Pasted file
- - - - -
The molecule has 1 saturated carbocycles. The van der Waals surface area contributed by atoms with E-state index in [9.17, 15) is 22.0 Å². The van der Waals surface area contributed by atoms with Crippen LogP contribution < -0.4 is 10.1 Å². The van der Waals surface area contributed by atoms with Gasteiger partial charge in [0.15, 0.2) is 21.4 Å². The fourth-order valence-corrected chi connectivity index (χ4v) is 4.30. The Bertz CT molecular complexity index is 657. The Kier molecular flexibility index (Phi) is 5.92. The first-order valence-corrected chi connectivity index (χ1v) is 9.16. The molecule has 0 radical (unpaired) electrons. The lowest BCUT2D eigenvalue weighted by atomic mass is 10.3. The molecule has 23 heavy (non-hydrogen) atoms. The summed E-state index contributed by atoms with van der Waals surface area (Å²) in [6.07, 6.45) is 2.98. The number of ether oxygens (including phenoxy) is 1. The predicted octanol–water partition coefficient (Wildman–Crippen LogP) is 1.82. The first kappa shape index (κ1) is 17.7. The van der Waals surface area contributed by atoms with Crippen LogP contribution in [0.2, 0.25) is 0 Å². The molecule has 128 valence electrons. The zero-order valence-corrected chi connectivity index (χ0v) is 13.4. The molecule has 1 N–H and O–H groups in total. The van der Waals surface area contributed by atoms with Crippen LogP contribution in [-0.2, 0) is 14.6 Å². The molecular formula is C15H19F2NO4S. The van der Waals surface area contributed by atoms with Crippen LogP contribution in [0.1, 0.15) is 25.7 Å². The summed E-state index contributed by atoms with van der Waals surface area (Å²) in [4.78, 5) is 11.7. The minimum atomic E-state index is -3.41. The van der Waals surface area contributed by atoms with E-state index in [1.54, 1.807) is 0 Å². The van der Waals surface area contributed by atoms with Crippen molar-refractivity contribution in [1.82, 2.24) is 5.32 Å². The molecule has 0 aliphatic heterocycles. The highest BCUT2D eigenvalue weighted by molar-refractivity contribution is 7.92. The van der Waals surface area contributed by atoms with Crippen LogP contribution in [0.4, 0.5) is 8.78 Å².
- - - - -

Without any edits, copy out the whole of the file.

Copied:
The molecule has 1 saturated carbocycles. The van der Waals surface area contributed by atoms with E-state index in [9.17, 15) is 22.0 Å². The van der Waals surface area contributed by atoms with Crippen LogP contribution < -0.4 is 10.1 Å². The van der Waals surface area contributed by atoms with Gasteiger partial charge in [0.15, 0.2) is 21.4 Å². The fourth-order valence-corrected chi connectivity index (χ4v) is 4.30. The Bertz CT molecular complexity index is 657. The Kier molecular flexibility index (Phi) is 5.92. The first-order valence-corrected chi connectivity index (χ1v) is 9.16. The molecule has 0 radical (unpaired) electrons. The lowest BCUT2D eigenvalue weighted by atomic mass is 10.3. The molecule has 23 heavy (non-hydrogen) atoms. The summed E-state index contributed by atoms with van der Waals surface area (Å²) in [6.07, 6.45) is 2.98. The number of ether oxygens (including phenoxy) is 1. The predicted octanol–water partition coefficient (Wildman–Crippen LogP) is 1.82. The first kappa shape index (κ1) is 17.7. The van der Waals surface area contributed by atoms with Crippen LogP contribution in [0.2, 0.25) is 0 Å². The molecule has 128 valence electrons. The zero-order valence-corrected chi connectivity index (χ0v) is 13.4. The molecule has 1 N–H and O–H groups in total. The van der Waals surface area contributed by atoms with Crippen LogP contribution in [-0.2, 0) is 14.6 Å². The molecular formula is C15H19F2NO4S. The van der Waals surface area contributed by atoms with Crippen LogP contribution in [0.1, 0.15) is 25.7 Å². The summed E-state index contributed by atoms with van der Waals surface area (Å²) in [4.78, 5) is 11.7. The minimum atomic E-state index is -3.41. The van der Waals surface area contributed by atoms with E-state index in [1.54, 1.807) is 0 Å². The van der Waals surface area contributed by atoms with Crippen molar-refractivity contribution in [1.82, 2.24) is 5.32 Å². The molecule has 0 aliphatic heterocycles. The highest BCUT2D eigenvalue weighted by molar-refractivity contribution is 7.92. The van der Waals surface area contributed by atoms with Crippen LogP contribution in [0.4, 0.5) is 8.78 Å².